Kyle Barnett Feb. 27, 2015, 5:16pm


NEW ORLEANS – After nearly two years of waiting, the fate of a group of attorneys caught up in an alleged kickback scheme including secretive payments between private personal injury lawyers and a former employee of the BP Deepwater Horizon claims center has been decided by a federal judge – and the penalties are severe.

U.S. District Judge Carl Barbier has barred attorneys Jon Andry, of New Orleans, and Glen Lerner, of Las Vegas, principals of the Andry Lerner law firm, and former Deepwater Horizon claims center attorney Lionel “Tiger” Sutton III from representing clients seeking damages from the 2010 Deepwater Horizon oil spill. He also has recommended lodging ethics complaints against the three for misleading the court, which could lead to their suspension or disbarment.

According to Barbier’s ruling, the Andry Lerner law firm, which was set up specifically to draw oil spill claimants, has several hundred clients pursuing settlements with the oil giant.

Andry and Lerner were accused in a 2013 report released by Special Master Louis Freeh of engaging in a kickback scheme in which they provided Sutton, a settlement fund employee with a secret $40,000 payment. Freeh characterized the payment as a kickback for attempting to help expedite claims through the payment process. Andry, Lerner and Sutton all say the $40,000 payment was a case referral fee for legal work Sutton did on behalf of Slidell fisherman Casey Thonn before he referred Thonn’s case to Andry Lerner – not an attempt to bribe Sutton. That claim was later determined to be fraudulent and Thonn, who pleaded guilty to filing the false claim, is awaiting sentencing.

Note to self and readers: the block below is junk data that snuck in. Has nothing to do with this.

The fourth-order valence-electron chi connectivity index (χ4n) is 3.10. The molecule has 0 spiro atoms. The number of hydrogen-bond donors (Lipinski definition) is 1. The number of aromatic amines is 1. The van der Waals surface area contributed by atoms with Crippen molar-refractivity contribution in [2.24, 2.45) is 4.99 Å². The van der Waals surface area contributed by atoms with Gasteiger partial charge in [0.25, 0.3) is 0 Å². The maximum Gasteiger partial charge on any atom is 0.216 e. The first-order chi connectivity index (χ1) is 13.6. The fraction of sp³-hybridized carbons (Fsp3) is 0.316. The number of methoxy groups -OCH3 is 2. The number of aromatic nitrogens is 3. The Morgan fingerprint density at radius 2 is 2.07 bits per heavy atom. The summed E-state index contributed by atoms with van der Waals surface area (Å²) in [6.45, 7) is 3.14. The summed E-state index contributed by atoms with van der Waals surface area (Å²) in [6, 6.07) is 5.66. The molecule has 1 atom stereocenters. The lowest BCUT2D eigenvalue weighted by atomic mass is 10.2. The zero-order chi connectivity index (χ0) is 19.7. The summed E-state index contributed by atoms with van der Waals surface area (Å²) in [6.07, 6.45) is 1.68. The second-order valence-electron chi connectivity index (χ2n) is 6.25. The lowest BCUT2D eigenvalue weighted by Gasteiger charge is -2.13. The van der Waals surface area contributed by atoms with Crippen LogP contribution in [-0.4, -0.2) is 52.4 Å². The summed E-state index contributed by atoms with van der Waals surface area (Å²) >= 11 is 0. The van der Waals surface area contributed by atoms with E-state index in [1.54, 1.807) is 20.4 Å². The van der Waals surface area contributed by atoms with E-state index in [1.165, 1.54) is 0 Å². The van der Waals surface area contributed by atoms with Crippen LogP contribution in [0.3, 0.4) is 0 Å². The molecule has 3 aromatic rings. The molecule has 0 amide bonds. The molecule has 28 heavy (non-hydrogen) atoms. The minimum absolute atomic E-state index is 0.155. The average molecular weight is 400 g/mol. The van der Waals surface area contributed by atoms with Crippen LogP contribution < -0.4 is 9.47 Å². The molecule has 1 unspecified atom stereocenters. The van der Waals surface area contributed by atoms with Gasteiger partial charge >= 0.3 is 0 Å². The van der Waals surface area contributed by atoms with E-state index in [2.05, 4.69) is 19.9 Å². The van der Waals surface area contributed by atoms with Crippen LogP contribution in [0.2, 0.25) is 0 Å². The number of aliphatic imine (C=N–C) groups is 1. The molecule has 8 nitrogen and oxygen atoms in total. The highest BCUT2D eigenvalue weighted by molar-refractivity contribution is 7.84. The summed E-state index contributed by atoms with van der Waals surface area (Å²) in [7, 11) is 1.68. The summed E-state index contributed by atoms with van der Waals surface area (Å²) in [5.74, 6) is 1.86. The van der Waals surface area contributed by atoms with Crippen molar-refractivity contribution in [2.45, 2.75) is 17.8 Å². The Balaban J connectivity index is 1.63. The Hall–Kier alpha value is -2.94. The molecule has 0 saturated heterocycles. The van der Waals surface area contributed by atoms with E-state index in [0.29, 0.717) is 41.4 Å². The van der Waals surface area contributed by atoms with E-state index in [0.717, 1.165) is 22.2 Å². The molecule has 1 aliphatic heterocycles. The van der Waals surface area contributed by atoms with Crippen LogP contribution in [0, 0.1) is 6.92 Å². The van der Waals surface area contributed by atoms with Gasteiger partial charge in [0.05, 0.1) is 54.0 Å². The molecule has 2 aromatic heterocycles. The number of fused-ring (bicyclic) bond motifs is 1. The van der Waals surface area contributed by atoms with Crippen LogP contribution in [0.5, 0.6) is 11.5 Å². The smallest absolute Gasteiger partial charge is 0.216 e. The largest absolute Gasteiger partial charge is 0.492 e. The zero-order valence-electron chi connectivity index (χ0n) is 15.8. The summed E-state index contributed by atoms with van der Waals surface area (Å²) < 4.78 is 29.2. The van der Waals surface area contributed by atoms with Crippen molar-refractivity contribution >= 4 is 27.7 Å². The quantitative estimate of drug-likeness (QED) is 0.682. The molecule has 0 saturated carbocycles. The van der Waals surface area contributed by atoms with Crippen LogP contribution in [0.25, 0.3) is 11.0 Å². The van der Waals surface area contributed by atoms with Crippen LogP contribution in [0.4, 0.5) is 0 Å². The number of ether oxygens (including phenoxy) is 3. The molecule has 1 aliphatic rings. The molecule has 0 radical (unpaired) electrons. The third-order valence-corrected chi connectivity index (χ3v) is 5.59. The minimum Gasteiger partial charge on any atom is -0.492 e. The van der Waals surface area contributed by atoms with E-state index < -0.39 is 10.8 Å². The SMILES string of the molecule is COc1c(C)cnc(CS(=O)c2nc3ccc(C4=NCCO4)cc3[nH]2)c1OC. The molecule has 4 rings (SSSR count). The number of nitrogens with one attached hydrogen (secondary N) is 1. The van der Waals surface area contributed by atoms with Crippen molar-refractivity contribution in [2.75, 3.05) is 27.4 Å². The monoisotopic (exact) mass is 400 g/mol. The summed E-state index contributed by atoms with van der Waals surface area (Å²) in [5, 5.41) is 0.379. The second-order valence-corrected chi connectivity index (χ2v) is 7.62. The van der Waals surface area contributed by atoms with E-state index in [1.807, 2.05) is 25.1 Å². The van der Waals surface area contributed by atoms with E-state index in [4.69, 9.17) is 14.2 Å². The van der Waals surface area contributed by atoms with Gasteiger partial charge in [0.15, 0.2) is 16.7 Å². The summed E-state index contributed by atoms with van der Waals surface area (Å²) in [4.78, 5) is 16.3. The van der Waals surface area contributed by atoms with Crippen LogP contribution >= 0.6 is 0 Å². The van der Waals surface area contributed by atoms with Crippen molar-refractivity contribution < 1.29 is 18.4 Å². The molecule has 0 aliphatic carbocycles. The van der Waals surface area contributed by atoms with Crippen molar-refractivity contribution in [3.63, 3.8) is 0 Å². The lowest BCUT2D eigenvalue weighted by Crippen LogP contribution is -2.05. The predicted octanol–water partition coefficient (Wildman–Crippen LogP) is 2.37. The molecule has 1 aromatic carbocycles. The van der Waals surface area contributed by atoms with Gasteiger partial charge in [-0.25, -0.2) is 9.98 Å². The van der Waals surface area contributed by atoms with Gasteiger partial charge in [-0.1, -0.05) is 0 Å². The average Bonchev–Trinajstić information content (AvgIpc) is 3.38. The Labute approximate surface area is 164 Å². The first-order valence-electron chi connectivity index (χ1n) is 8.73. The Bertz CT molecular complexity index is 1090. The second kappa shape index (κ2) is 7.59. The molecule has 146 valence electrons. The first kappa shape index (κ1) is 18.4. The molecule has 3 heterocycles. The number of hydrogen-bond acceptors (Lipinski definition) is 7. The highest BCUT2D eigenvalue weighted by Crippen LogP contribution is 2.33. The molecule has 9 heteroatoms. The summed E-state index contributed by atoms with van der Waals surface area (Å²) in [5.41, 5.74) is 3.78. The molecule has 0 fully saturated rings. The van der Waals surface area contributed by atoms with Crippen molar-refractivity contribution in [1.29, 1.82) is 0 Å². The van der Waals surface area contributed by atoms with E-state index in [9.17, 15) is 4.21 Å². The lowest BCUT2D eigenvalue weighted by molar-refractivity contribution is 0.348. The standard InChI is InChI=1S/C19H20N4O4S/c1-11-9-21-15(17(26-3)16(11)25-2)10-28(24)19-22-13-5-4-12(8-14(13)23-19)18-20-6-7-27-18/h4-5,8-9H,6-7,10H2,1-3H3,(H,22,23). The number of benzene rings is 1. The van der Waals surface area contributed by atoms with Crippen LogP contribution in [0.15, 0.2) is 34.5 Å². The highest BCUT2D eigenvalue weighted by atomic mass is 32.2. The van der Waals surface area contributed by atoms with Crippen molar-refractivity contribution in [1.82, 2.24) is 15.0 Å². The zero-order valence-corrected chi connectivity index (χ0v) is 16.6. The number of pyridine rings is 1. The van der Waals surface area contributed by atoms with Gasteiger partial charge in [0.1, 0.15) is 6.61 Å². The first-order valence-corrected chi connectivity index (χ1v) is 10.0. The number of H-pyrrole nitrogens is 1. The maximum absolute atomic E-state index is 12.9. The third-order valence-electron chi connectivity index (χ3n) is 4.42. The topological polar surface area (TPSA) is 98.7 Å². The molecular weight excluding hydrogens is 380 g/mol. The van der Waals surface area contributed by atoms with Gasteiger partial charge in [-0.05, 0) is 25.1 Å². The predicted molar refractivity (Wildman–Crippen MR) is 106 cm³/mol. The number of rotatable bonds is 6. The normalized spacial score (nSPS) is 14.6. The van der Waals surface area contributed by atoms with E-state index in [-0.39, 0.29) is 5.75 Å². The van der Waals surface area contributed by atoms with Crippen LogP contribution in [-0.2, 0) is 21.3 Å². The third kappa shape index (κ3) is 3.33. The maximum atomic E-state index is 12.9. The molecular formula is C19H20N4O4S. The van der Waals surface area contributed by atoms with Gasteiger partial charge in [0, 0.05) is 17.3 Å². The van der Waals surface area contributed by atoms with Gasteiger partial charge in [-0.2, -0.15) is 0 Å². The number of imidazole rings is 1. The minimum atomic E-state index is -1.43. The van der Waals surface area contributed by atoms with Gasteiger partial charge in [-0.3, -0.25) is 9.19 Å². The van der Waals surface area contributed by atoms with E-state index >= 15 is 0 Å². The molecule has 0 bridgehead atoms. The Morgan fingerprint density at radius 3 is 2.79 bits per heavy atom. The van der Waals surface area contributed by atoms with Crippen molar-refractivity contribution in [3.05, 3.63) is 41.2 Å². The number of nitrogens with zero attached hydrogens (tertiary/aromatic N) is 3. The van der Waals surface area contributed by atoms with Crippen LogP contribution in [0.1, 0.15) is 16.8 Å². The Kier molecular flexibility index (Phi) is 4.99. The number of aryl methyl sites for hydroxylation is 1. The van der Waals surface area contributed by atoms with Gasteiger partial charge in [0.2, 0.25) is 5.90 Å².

In his ruling, Barbier said the claim itself appeared to have been handled correctly, but that Sutton has admitted he misled the court when confronted with the payment. Barbier added that all three men “engag[ed] in conduct involving dishonesty, deceit and misrepresentation.''

Others named in Freeh’s report fared better. Sutton’s wife, Christine Reitano, also an employee of the settlement fund, was accused by Freeh of fraud, money laundering and perjury. However, Barbier said there was no evidence that she did anything wrong.

Gilbert "Gibby" Andry, brother of Jon Andry, was also named in Freeh's report, but was not sanctioned by Barbier. In fact, Barbier ruled that a $7.9 million damage claim filed by the Andry brothers on behalf of their partnership, the Andry Law Firm, could proceed. However, the claim, which is believed to be one of the largest BP-related damage requests by any Gulf Coast law firm, could be reduced substantially. Barbier intimated in his ruling that the Andry Law Firm claim will be refigured under so-called “Policy 495,” which was implemented last year. Policy 495, which was demanded by the U.S. Court of Appeals for the Fifth Circuit, has sharply diminished payments to certain classes of businesses.

Lerner, the Andry brothers and Sutton, as well as their attorneys, either declined to comment or did not respond to requests for comment.

Of the sanctions handed down by Barbier, the Andry Lerner law firm may have been hit the hardest. While Barbier said the firm would be entitled to fees for work already performed on BP claims cases, he stipulated that Andry Lerner will not receive the money until all other claimants have been paid first. Given that some 130,000 claims still await payment in the five-year-old case, it could be years before Andry Lerner receives those funds.

In the proceedings leading up to Barbier's ruling barring the Andry Lerner firm from representing further claimants, they were represented by prominent New Orleans-based bankruptcy attorney Douglas Draper.

Barbier additionally ordered Freeh to report Andry, Lerner and Sutton to the respective bar association disciplinary arms in the states of Louisiana and Nevada, as well as the federal ethics panel for the U.S. District Court of the Eastern District of Louisiana.

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